My Zombia x Coccothrinax hybrid is about 10 years old, 6' tall at the highest frond and 4' diameter. It has two major trunks with more on the way. Those trunks are covered with coarse woven fibers that curve outward in intervals to form horizontal spines. Genus Zombia is monotypical, i.e., contains only one species. Coccothrinax is not. I don't know which species is represented in the hybrid, but I guess the most common, barbadensis, is a likely candidate. Morphology of this palm's leaves in the cluster varies. Some are large, others much smaller. Some have silvery undersides, others do not. Some pinnae are thin, others thick. Kind of strange. This palm has taken down to the mid-30s with no damage. Very neat palm but not huggable.
Zombia x Coccothrinax, Cape Coral, FL 2021
Pinnae on these leaves are shallowly cut into thirds and deeply cut to right and left. Note silvery obverse of top leaf.
Pinnae on these smaller leaves are wider and cut more uniformly. Undersides of leaves don't show as much silver
Fiber & spine detail
Primary & secondary trunks
Base of palm is a mass of fibers and spines
I’ve been looking for these two palms for a while now and can’t find any. Super rare!
Hi everyone, I'm new to the forum, I'm looking for butiagrus seeds (Butia x syagrus r.), I live in Italy, is there anyone who has them?
This is one specimen of the Cyrtostachys sp. 'Hybrid' growing in Jeff Searle's yard, as we toured it during the traditional 'Post Tour' after the Fall 'Ganza a couple weeks ago. I was looking through my photos and thought it could use its own topic before the regular topic is started. This is one of the more unique color forms I have seen among the hybrid complex and it is quite impressive when you see it in person. The colorful trunks are smooth and very glossy and the crownshafts are a perfect shade of orange-yellow. The tallest main stem was carrying an inflorescence, but it was difficult to photograph from the ground and not much in the way of detail could be discerned. To sum it up, it was weird looking. We could not tell if it had flowered, was flowering or was going to flower. A tall ladder was going to be needed for a better inspection and more photos. For now though, it was total eye candy.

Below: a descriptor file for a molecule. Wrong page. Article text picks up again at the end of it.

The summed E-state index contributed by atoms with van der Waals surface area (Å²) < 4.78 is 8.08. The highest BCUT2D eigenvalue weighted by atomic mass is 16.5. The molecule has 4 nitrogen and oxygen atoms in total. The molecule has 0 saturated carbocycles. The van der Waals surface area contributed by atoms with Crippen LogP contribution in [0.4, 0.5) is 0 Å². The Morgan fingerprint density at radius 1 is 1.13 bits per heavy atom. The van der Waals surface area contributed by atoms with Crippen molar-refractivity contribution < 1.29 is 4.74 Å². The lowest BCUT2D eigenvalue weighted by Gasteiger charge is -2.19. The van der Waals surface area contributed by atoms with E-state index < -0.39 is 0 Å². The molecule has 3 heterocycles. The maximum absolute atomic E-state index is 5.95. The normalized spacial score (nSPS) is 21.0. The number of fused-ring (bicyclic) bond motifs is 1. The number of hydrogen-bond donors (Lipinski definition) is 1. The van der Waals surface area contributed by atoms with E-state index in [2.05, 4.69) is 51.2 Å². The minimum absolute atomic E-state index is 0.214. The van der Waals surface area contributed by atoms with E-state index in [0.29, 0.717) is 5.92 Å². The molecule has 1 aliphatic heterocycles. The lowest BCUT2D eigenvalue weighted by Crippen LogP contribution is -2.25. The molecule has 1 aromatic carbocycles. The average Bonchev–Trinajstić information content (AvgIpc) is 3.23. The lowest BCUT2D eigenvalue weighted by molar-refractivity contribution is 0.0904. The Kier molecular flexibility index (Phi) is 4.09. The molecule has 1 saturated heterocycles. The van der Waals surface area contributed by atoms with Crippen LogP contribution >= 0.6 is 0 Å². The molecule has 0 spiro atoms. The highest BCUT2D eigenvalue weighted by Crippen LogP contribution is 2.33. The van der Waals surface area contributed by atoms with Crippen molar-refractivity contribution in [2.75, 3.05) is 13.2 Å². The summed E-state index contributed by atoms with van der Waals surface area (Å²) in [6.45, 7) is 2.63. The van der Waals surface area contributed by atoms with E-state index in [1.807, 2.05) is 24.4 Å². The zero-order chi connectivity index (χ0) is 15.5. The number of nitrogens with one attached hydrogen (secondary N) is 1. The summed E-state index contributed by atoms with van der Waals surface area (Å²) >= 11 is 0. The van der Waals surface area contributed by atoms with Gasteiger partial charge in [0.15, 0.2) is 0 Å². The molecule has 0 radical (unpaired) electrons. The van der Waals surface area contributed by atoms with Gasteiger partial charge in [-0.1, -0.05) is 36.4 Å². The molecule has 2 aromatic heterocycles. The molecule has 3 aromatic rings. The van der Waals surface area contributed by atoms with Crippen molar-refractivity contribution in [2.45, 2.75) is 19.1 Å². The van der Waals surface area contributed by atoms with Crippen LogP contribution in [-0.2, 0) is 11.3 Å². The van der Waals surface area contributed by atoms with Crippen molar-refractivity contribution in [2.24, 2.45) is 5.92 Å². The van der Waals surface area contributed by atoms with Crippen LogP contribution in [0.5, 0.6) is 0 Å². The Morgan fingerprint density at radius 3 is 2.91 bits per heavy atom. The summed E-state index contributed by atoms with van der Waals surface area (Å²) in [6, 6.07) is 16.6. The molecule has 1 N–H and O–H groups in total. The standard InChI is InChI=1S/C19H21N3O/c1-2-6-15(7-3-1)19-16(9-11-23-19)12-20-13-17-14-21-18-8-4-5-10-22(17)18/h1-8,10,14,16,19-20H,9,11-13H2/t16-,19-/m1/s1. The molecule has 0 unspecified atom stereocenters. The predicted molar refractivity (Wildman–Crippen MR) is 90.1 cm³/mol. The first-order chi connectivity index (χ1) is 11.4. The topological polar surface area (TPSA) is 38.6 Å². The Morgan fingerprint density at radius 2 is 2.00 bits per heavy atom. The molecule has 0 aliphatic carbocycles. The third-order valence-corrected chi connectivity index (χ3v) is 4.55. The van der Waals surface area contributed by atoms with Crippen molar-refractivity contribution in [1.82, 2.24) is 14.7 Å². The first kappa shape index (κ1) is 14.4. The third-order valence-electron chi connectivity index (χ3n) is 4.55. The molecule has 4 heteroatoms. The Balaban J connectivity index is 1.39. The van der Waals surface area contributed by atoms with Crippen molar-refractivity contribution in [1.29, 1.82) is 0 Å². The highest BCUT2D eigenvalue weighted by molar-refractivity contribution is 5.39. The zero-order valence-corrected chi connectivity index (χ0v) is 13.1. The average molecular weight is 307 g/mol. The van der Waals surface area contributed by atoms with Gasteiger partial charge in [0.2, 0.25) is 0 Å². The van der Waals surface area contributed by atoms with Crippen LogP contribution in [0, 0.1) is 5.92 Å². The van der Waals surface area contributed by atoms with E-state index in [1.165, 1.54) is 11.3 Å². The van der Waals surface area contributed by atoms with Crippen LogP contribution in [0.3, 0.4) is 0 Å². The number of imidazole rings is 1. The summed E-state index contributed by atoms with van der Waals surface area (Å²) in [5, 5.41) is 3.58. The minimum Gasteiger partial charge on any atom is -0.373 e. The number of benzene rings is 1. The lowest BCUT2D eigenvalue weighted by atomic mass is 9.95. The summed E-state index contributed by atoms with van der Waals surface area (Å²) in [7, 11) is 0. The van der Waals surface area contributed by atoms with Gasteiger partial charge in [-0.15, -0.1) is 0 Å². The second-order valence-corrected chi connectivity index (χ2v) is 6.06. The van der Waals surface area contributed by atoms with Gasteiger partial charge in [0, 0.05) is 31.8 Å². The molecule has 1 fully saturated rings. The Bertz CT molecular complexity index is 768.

- A view from the patio with Jim Glock for scale. The tour had just started and the palm was the second or third stop.
- Closer to the base and the diverse span of color. The clump was all suckers and no stolons. The trunks look like they had been air-brushed with paint and later buffed to a high shine. Since this palm took 29ºF (-1.7ºC) without any damage when it was a small plant, I wonder what it could handle now.
take a look at this please!